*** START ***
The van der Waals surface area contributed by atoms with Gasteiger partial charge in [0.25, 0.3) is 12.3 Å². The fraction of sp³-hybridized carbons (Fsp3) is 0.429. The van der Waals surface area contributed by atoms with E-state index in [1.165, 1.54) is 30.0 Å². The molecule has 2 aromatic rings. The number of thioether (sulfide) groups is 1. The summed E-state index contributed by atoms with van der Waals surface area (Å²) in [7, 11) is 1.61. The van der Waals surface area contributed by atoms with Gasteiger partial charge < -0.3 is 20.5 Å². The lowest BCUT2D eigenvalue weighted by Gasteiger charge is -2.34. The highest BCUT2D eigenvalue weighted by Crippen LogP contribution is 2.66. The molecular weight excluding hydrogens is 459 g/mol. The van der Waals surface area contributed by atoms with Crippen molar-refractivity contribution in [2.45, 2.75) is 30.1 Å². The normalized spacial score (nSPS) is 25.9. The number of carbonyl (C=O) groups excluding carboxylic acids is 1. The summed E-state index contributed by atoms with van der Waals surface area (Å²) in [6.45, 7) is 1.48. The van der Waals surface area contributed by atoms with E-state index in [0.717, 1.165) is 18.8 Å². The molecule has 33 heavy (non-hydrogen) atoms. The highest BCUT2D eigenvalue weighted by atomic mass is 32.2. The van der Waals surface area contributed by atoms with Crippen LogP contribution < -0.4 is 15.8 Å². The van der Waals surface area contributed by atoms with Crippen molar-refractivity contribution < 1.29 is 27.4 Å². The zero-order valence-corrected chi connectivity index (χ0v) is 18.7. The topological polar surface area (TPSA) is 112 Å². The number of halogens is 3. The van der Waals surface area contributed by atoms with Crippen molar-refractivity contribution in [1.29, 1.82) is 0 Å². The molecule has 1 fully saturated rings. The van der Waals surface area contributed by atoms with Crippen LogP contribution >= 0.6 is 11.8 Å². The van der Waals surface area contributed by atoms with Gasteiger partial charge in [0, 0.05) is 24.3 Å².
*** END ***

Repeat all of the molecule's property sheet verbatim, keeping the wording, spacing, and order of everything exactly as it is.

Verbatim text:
The van der Waals surface area contributed by atoms with Gasteiger partial charge in [0.25, 0.3) is 12.3 Å². The fraction of sp³-hybridized carbons (Fsp3) is 0.429. The van der Waals surface area contributed by atoms with E-state index in [1.165, 1.54) is 30.0 Å². The molecule has 2 aromatic rings. The number of thioether (sulfide) groups is 1. The summed E-state index contributed by atoms with van der Waals surface area (Å²) in [7, 11) is 1.61. The van der Waals surface area contributed by atoms with Gasteiger partial charge < -0.3 is 20.5 Å². The lowest BCUT2D eigenvalue weighted by Gasteiger charge is -2.34. The highest BCUT2D eigenvalue weighted by Crippen LogP contribution is 2.66. The molecular weight excluding hydrogens is 459 g/mol. The van der Waals surface area contributed by atoms with Crippen molar-refractivity contribution in [2.45, 2.75) is 30.1 Å². The normalized spacial score (nSPS) is 25.9. The number of carbonyl (C=O) groups excluding carboxylic acids is 1. The summed E-state index contributed by atoms with van der Waals surface area (Å²) in [6.45, 7) is 1.48. The van der Waals surface area contributed by atoms with E-state index in [0.717, 1.165) is 18.8 Å². The molecule has 33 heavy (non-hydrogen) atoms. The highest BCUT2D eigenvalue weighted by atomic mass is 32.2. The van der Waals surface area contributed by atoms with Crippen LogP contribution < -0.4 is 15.8 Å². The van der Waals surface area contributed by atoms with Crippen molar-refractivity contribution < 1.29 is 27.4 Å². The zero-order valence-corrected chi connectivity index (χ0v) is 18.7. The topological polar surface area (TPSA) is 112 Å². The number of halogens is 3. The van der Waals surface area contributed by atoms with Crippen molar-refractivity contribution in [1.29, 1.82) is 0 Å². The molecule has 1 fully saturated rings. The van der Waals surface area contributed by atoms with Crippen LogP contribution >= 0.6 is 11.8 Å². The van der Waals surface area contributed by atoms with Gasteiger partial charge in [0, 0.05) is 24.3 Å².